Vendors to replicate Jerusalem marketplace

Those who recall walking long swaths of SBC Park last year to get their Judaica shopping fix will welcome the change at this year’s “Israel in the Gardens.”

Organizers are replicating a Jerusalem marketplace at Shuk Yerushalyim, with vendors setting up shop on the upper level of Yerba Buena Gardens.

“In the past all those art vendors have kind of been mixed along with all the Jewish organization vendors and it’s kind of just been scattered,” says Amy Wittenberg, coordinator for the June 5 event celebrating Israel’s 57th anniversary. “This year we were trying to create this idea of a complete marketplace.”

More than 30 artists and vendors located in one spot will help create that feeling. Participants have to either be Israeli, or creators of wares that have a Jewish theme or are supporting a Jewish cause.

One group whose art is supporting a cause is the North American Conference on Ethiopian Jewry (NACOEJ). Shoppers visiting its stall will be able to purchase traditional Ethiopian embroidery. Some 850 to 900 Jewish men and women from the Ethiopian capital Addis Ababa and the Gondar province have been enlisted to create such items as 14-by-14-inch pillows, matzah- and challah covers and tallitot.

“It takes over a month to do the sewing because there’s between 40,000 and 50,000 stitches in each one,” says NACOEJ board member Caryn Huberman Yacowitz about the embroidery.

Each piece depicts a biblical scene or some aspect of traditional Ethiopian Jewish life.

“The field of color is filled in with hundreds and hundreds of stitches so there is nothing blank. When you turn them over to the wrong side, you can see all these stitches and they’re just astounding. They’re like jewels.”

Huberman Yacowitz says that the proceeds from the embroideries go directly to the artisans, giving these Ethiopian families the “status of being able to feed themselves.”

Of course, many people will want to support the Israeli artisans, too. Adi Keshet will be representing her Israeli mother’s glass fusion designs, ranging in price from $25 to $60. Hadas Keshet makes mezzuzot, menorot and more from glass fused with metal.

“It’s a good combination,” the younger Keshet says. “The metal brings out more colors. You put inside of the glass blue, green, purple, yellow — all the colors God gave us.”

Another Israeli artisan, Eyal Rubichek, is doing the Israeli fair circuit, selling the handcrafted hamsa — hand-shaped amulets — he and his father, Shlomo, have been making for the past 15 years.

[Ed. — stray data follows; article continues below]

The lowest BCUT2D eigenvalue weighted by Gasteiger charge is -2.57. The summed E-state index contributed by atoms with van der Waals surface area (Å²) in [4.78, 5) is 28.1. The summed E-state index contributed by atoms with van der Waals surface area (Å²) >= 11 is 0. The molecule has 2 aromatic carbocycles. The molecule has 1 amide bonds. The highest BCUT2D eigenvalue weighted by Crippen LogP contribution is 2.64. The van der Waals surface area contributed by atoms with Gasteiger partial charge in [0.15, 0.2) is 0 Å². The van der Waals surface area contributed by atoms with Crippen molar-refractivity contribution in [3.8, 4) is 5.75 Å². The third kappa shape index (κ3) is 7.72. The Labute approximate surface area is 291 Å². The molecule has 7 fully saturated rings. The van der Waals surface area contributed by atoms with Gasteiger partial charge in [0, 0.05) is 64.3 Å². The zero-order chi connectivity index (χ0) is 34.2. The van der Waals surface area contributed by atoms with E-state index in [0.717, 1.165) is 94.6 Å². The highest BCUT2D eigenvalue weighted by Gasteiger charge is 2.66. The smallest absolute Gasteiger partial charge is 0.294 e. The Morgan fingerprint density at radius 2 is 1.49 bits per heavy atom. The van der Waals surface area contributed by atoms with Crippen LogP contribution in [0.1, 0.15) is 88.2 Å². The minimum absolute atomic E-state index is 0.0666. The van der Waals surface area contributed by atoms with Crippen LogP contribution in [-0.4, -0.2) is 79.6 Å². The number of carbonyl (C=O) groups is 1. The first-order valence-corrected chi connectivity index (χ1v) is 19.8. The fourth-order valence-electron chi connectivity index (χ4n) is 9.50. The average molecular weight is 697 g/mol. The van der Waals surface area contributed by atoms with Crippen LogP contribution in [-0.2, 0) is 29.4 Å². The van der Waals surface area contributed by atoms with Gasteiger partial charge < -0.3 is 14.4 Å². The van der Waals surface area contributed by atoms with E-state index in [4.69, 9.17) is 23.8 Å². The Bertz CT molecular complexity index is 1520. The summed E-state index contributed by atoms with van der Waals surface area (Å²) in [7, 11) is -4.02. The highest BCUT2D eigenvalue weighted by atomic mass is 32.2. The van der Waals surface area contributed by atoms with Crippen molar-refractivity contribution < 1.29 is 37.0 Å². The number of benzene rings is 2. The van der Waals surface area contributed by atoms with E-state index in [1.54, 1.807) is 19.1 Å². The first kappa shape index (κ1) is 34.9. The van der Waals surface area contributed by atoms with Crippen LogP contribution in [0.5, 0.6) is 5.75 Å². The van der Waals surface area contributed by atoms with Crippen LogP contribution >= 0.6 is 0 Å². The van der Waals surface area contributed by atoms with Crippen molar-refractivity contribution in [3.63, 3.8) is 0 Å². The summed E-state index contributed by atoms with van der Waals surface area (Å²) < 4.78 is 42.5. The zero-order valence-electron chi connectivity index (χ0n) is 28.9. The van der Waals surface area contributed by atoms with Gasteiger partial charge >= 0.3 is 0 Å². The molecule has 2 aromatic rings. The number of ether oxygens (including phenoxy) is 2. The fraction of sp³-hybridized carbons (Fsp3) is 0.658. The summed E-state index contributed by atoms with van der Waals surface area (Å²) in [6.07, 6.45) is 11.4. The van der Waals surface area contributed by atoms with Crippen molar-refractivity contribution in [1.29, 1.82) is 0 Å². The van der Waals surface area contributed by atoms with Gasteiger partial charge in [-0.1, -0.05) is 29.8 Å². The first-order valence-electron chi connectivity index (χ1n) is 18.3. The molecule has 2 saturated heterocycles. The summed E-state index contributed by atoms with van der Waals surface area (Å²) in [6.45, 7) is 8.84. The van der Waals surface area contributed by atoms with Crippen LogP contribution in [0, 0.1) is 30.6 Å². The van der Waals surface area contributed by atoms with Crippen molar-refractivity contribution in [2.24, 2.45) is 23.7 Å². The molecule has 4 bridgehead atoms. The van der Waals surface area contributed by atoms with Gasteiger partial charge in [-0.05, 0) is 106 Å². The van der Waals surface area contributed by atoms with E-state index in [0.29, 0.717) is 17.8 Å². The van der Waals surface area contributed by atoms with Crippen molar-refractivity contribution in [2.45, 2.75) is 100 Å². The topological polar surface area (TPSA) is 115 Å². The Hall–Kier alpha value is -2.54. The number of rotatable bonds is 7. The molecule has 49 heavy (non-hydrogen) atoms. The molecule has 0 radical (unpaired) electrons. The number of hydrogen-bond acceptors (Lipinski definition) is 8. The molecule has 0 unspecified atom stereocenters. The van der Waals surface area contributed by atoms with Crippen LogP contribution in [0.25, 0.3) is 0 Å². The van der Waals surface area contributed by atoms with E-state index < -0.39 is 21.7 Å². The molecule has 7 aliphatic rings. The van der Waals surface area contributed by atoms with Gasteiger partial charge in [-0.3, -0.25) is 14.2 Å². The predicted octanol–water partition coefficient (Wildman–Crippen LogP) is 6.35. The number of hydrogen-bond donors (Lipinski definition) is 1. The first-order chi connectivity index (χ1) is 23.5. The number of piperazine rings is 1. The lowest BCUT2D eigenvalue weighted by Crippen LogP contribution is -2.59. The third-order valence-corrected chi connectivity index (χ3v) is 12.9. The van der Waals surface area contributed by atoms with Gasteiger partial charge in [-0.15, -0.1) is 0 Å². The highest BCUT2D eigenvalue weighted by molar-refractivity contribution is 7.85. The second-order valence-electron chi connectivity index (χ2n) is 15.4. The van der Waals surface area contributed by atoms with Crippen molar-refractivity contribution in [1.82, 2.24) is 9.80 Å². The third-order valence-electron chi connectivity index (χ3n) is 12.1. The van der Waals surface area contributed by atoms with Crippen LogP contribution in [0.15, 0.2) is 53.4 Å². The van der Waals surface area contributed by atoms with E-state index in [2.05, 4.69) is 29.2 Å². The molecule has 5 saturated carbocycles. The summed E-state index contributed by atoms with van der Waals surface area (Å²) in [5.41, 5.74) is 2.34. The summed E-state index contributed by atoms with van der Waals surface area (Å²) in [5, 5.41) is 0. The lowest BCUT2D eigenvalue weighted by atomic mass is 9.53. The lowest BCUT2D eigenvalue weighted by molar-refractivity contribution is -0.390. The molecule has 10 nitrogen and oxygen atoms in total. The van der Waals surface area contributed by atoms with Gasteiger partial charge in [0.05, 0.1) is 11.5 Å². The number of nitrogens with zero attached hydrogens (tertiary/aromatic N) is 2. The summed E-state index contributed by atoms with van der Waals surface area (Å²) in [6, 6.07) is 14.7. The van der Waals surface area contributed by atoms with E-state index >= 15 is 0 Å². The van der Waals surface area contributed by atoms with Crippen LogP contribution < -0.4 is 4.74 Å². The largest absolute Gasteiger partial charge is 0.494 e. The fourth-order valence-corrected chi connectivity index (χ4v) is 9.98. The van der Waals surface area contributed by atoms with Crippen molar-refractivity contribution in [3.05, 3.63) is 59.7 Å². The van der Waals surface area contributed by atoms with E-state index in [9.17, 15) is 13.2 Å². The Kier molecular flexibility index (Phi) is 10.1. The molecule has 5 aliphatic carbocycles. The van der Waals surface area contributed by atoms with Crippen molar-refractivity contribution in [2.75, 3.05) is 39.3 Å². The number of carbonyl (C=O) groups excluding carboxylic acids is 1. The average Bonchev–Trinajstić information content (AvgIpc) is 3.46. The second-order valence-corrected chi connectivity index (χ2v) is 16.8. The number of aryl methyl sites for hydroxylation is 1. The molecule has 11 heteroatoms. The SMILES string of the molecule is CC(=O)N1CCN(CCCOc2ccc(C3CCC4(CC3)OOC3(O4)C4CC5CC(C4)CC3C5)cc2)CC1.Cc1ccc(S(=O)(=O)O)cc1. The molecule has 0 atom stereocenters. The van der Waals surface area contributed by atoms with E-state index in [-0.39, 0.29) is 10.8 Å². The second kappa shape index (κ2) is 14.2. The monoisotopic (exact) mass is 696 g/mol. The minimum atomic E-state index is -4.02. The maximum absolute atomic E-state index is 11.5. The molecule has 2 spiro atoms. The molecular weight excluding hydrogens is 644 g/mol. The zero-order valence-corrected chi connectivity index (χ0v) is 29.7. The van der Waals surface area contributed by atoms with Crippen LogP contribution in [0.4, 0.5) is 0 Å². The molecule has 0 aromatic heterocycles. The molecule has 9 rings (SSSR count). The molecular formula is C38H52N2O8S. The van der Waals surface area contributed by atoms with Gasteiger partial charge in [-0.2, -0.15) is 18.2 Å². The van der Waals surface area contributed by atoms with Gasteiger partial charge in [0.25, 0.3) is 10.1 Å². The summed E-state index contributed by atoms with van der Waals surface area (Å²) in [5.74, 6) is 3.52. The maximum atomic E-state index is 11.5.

“My father was a carpenter. He had an artistic point of view, so one day he just said, ‘Why don’t I make these beautiful hamsa?’ The rest is history,” Rubichek says, laughing.

The hamsa, crafted of wood and decorated with stones, cost from about $3 to $100 each. The hamsa “are a kind of protector,” he says. “They protect your home and your family.”

Rubichek says the stones selected for each hamsa are significant. “Every stone has its meaning — for success, for love, for heath.”

Other vendors will be selling wares as varied as jewelry, books and tapes, food and clothes — both from Israel and from local favorites such as Jewish Fashion Conspiracy (purveyors

of the trendy “Yo Semite” clothes line).

Oakland artist Naomi Teplow, born in Israel, will be there with her ketubot, along with fellow Israeli-born San Franciscan Fanny Fish, whose jewelry is marked by an “ancient Mediterranean” influence. San Francisco artist Aimee Golant will bring her metal-crafted menorahs, and Santa Rosa artist Nina Bonas, who paints vibrant watercolors and cards with a Jewish theme, will also be on hand.

And food purveyor Irving Greisman will sell his kosher challah at the marketplace.

Wittenberg says the variety is intentional.

“It’s just outreach to people to be exposed to new types of art that you can’t just go into the store and buy. I didn’t want it to all to be a bunch of earrings on jewelry tables,” she adds.

Still, Wittenberg was selective. The bazaar, which will be located on the upper level above the Martin Luther King Jr. Memorial Waterfall actually has a waiting list of vendors at this point. That’s something no one had to worry about last year at the ballpark.

“Simply put, we’re out of real estate,” Wittenberg says.